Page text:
Where the problem comes in, is where the political opportunist, the community "charlatan-of-convenience" , the faux-academic self-annointed "Latinistas" grab the mega-phone to speak for all of us, as if ANY member of our loosely-connected and VERY divergent ethnic, cultural and racial matrices are just one pile of congruent and interchangeable Taco Bell corn chips.


To make matters worse, the persistent repetition of the "Latino" commentaries that equate "Latino" as a racial designation only persist in this racial-cultural-ethnicity con-job.


And AGAIN, anyone with even a shred of cultural, ethnic or racial awareness KNOWS that "Latino" has NEVER been a racial designation and never will be.


Having been born in a Latin-American historical, cultural and ethnic setting (Puerto Rico) and having traveled throughout the Spanish (and Portuguese-speaking) world, I KNOW first-hand that NO ONE in any "Latin-America" context is confused about their identity...NO ONE!


The only confusion exists in the US and it is as a result of the DELIBERATE pseudo-political brainwash these huckster use to gain a vote, sell more MADE-IN-KOREA "authentic pinatas, or to fill their otherwise empty 3rd rate "Latino Studies" classes, where they will continue to spread this infestation of NON-intelligence.


Thanks for your commentary...it is very needed, but the current wave of mediocrity, political-manipulation and out-right pointless "homogenization" of our different cultures is not going to end anytime soon.


Friends, family and long-time colleagues from throughout the ENTIRE "Latin" world are appalled at how their identities are stolen when they come to the US and they are shoved "head-first" in the US "Latino" blender in they.  They leave, go back to their AUTHENTIC culture and just feel sorry for us in the States who have to hear this culture-stealing, race-trading, ethnicity con-job-peddling everyday in the US.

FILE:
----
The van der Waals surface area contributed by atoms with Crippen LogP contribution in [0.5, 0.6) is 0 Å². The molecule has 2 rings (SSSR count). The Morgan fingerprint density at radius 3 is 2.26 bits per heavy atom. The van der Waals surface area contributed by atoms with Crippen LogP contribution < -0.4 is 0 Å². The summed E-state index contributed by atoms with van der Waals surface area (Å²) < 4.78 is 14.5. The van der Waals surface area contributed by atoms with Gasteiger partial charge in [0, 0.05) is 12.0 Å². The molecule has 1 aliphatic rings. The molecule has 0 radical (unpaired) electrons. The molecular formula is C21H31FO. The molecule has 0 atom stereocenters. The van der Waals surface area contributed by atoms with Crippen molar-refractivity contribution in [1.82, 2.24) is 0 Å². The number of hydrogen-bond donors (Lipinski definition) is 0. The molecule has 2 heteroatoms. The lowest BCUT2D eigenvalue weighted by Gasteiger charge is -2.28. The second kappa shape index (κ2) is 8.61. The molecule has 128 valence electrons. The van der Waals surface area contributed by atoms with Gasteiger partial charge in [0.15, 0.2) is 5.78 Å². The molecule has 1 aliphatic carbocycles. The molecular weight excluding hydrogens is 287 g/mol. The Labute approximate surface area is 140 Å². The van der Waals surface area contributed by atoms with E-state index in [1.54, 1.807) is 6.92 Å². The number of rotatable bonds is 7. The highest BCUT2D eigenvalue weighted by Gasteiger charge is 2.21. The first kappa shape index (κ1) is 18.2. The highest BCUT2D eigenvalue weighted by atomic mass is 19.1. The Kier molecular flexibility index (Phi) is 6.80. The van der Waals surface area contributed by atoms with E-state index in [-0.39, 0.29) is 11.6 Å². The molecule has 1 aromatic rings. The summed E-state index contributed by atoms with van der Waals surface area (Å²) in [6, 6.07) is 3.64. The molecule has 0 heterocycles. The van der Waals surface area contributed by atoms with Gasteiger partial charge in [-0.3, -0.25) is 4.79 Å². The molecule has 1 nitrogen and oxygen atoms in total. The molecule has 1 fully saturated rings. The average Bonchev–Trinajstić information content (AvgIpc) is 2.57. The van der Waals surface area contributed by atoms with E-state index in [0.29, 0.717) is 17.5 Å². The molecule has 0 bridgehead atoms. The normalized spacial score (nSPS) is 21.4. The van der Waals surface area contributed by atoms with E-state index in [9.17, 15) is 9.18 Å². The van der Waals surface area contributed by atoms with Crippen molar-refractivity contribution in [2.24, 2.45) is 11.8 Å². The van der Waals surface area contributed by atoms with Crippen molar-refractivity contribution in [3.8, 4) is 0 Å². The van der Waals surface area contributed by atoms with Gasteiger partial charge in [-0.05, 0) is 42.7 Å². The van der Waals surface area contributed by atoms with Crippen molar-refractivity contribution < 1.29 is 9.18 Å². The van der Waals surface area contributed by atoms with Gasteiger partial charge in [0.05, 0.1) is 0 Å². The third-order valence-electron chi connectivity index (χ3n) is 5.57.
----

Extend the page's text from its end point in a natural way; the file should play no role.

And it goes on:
My Corsica-born great-grandmother once said to me as a little boy,while she was making pasta from scratch in San Sebastian, Puerto Rico...


............"cuando el hombre pierde la verguenza, no hay hadie que se la devuelva"


Even with a 3rd grade education, she KNEW who she was and wasn't waiting to have a "Latino" spokesperson to give her an identity ANYWHERE on the planet, especially ones with PhD's in such drivel as "Diaspora Studies" or "Latinos Who Overcame...(fill-in-the-blank)". 


In her day, she was too busy surviving and feeding her 12 children and that didn't leave her much time to entertain "las babosidades de sin verguenzas sin principio".


Rest-In-Peace...grandma Uffizi-Lambertini- Rondinelli-Martini...and she NEVER became a "Latina", nor a victim, nor a cultural pawn.